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  • Hello, everybody.

  • It's me, your mate Elliott from E.

  • T.

  • J.

  • English.

  • And I'm here today to give you a lesson.

  • All about T It's empty, is empty.

  • Yeah, eso you'll know from one of my recent lessons where I talked about kind of the most important ways of sounding mawr British.

  • If you're a non native speaker and you're trying to improve your British pronunciation, the letter T is one of the most important things.

  • We mustn't forget Artie's, but it's a bit of a tricky situation because sometimes natives do pronounce the t on.

  • Sometimes we don't today I'm focusing on how you can sound mawr British instantly by pronouncing the T Mawr often really, really important that you do this If you want to sound more British now, before we get into the lesson, we do have something in English called the Glass.

  • It'll t it's in British pronunciation on, For example, instead of saying British, I could say British, British.

  • Now it's quite complicated, and I have a full lesson explaining how we do the glass lt in my pronunciation course, which you can join in the description box below what we're doing to create the glass.

  • Lt is We're tightening a section of our throat known as the glass Otis on.

  • What we do is we cut a sound out.

  • So, for example, instead of saying British Brit, we're cutting that after the vowel sound it.

  • We're cutting it out with our throat with the glass otis in our throat.

  • And what that does is it creates almost a muted fake sound.

  • Now, this is a really advanced technique on this is the advice I'm going to give you.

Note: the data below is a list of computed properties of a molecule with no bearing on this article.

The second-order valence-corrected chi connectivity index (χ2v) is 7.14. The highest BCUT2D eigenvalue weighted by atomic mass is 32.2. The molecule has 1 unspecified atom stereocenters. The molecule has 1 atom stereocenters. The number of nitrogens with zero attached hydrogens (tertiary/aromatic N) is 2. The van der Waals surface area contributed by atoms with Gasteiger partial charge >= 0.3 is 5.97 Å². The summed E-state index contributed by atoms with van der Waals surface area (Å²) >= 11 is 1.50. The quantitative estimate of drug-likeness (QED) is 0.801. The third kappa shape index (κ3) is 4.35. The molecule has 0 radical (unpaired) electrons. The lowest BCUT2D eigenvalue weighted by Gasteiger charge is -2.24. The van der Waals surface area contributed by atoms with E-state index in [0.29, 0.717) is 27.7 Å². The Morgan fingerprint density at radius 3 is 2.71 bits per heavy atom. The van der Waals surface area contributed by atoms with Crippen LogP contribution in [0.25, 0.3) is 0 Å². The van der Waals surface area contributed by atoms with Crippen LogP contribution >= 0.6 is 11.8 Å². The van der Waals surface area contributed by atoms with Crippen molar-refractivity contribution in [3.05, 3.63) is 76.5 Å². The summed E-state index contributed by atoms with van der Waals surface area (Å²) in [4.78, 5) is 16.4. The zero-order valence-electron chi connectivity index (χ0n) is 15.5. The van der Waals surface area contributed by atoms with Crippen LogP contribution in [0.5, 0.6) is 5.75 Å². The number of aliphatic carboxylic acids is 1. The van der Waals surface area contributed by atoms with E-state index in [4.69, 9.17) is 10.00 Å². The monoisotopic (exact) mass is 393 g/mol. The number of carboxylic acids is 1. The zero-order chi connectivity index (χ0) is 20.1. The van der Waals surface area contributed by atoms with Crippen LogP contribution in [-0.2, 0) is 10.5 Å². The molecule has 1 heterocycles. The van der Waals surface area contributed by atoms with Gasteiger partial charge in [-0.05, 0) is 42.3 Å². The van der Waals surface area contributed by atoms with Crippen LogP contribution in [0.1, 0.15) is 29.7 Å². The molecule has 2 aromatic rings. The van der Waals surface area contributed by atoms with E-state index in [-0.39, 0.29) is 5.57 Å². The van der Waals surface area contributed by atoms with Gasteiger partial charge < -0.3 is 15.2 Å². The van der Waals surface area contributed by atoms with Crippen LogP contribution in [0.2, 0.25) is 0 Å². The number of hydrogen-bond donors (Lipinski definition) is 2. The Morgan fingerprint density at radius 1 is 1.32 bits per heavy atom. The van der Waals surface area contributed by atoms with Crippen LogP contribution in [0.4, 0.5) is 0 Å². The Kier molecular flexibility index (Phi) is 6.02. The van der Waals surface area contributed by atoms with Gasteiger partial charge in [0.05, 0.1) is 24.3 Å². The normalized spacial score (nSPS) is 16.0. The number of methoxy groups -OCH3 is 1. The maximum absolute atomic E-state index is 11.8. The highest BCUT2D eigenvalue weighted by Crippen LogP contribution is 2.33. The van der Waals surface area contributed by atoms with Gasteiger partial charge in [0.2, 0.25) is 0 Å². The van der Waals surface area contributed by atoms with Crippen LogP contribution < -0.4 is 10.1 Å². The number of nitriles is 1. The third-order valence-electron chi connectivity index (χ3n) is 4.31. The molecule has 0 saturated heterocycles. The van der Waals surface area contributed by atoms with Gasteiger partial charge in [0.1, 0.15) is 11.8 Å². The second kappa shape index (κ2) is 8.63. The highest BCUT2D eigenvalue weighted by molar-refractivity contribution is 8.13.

• Don't do the gotta lte until you formed a habit off pronouncing the T ah lot mawr.

  • The reason why I say this is because the gotta lte can sometimes cause more problems than we need.

  • So try to focus on pronouncing your tea's mawr first to sound more British.

  • Then you can sound extra British once you've formed that habit and you can start training yourself to drop your tea's mawr, particularly at the end of words.

  • You heard me then I didn't say at the end of words, I said at the end of words.

  • So at the end of words, it's okay.

  • But in the middle of words, I still recommend trying to pronounce your tease when you can.

  • Which leads me on to these example sentences I'm going to give you today on.

  • They're going to make you sound more British, less international.

  • So firstly, let's take a look at this example.

  • I'm so happy that I passed my exam.

  • I am so happy that I passed my exam.

  • Now the reason why I've included this sentence is because first we have connected speech on something which lots of non natives do is they learn the American style of connecting a T on.

  • They would say that I that I on What they're doing is they're changing the sound of the T two more of a sound that die Now That's American.

  • It's not British so that I if you start pronouncing your tease when you join that, and I or a word which finishes with A T and next word begins with a vowel.